When God came among us as a baby, Jesus and his mother and foster father suffered homelessness, and were forced to flee as migrants and refugees. Yet, at every crisis and point of decision, Mary and Joseph asked for God’s guidance and followed God’s will. As we look out on our country and our world, can we see our homeless people and migrant people as the Holy Family? Can we see these people through God’s eyes? Can we have the faith and hope to tackle issues of race, class, and income inequality so that we can help God restore the dignity of every human being?

Borrowing from Paul, with “the eyes of our hearts enlightened,” may we know the hope to which you have called us, O Lord, the hope of your shalom, and may we use the power of your grace to see others with your eyes and help you restore the dignity of every human being. Amen.

Christmas 2   January 5, 2020

Jeremiah 31:7-14
Psalm 84:1-8
Ephesians 1:3-6, 15-19a
Matthew 2:1-12

Our opening reading from the prophet Jeremiah describes the exiles coming home from the north.  Everyone is returning home—not only those who are healthy and strong, but also the blind, the lame, those who are pregnant, even those who are giving birth. God is calling the people home, and there is great rejoicing. The text tells us that the life of the people will become “Like a watered garden,” a life of safety and peace and growth and plenty.

Psalm 84 was sung by pilgrims going into the temple in Jerusalem. It is a song about our desire for union with God. 

Our reading from the Letter to the Ephesians tells us that God loved us before the world was formed. Before time, God loved us and called us to be God’s children. We will spend our entire lives trying to grasp the depth of God’s love for us.

Our gospel for today is the story of the wise men coming to “pay homage” to Jesus. The text does not say that there were three wise men. Tradition has developed that part of the story. There are many theories about the star that guided these men on their journey. Some say that it was a conjunction of planets; others say it was Halley’s comet. Scholars think these men were astrologers and priests from Persia, people who observed the stars very carefully. Translating them into more modern terms, I see them as deeply spiritual scientists, astronomers or astrophysicists. They were people who were respected and taken very seriously. And they saw something in the sky that they knew had great meaning. They saw that star and they had to follow that star no matter what. Their sole purpose was to “pay homage” to this new king.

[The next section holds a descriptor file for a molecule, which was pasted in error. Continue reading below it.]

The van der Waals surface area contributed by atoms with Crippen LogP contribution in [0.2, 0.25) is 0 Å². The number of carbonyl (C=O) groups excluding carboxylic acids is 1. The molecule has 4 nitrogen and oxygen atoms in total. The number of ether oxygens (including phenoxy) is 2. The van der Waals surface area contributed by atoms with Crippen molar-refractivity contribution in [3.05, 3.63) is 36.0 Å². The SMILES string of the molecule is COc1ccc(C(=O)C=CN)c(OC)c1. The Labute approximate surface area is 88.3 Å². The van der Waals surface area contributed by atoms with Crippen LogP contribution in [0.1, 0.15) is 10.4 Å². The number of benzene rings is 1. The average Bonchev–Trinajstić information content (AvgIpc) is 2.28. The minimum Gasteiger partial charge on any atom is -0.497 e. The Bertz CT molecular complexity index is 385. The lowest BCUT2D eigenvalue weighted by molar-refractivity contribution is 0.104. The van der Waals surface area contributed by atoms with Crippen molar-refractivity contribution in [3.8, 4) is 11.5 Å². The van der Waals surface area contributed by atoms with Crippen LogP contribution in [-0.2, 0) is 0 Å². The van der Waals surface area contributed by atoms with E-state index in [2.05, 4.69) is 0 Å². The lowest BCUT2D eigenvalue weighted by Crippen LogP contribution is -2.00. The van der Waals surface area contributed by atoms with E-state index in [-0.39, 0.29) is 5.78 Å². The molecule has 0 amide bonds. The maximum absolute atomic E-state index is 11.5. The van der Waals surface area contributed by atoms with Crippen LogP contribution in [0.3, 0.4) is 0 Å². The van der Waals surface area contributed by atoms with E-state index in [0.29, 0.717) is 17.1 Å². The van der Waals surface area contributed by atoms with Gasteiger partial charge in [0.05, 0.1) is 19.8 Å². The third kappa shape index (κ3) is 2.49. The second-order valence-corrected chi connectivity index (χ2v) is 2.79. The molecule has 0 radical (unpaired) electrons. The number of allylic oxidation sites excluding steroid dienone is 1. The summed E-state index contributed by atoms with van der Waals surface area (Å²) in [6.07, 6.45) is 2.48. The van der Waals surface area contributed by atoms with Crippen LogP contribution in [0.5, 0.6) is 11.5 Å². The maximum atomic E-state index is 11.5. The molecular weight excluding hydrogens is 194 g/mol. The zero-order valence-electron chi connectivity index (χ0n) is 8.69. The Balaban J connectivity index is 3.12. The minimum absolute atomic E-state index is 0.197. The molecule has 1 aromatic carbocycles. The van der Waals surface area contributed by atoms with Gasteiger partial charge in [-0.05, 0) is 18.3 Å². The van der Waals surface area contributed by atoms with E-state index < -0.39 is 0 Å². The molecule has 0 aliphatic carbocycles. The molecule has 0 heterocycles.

When they finally reached Judea, they followed protocol and went to King Herod and asked where the child was, and we know that this news of a new king terrified Herod, who so insincerely asked the wise men to let him know where the child was so that he, too, could go and “pay him homage.” What he really wanted to do was to kill the infant who was a threat to his power.

Biblical scholar Thomas Troeger tells us that the Greek word translated “pay homage” is proskyneo.  Troeger writes, “Because ‘journey’ is a primal metaphor for the life of faith, [we] might explore how the [journey of the wise men] begins with their need to give themselves utterly and completely to the only one who is worthy of worship. This implication is clear in the Greek, since proskyneo was commonly used  to describe the custom of prostrating oneself at the feet of a king. The physical posture dramatically expresses the idea of giving not just gifts, but our entire selves to Christ.”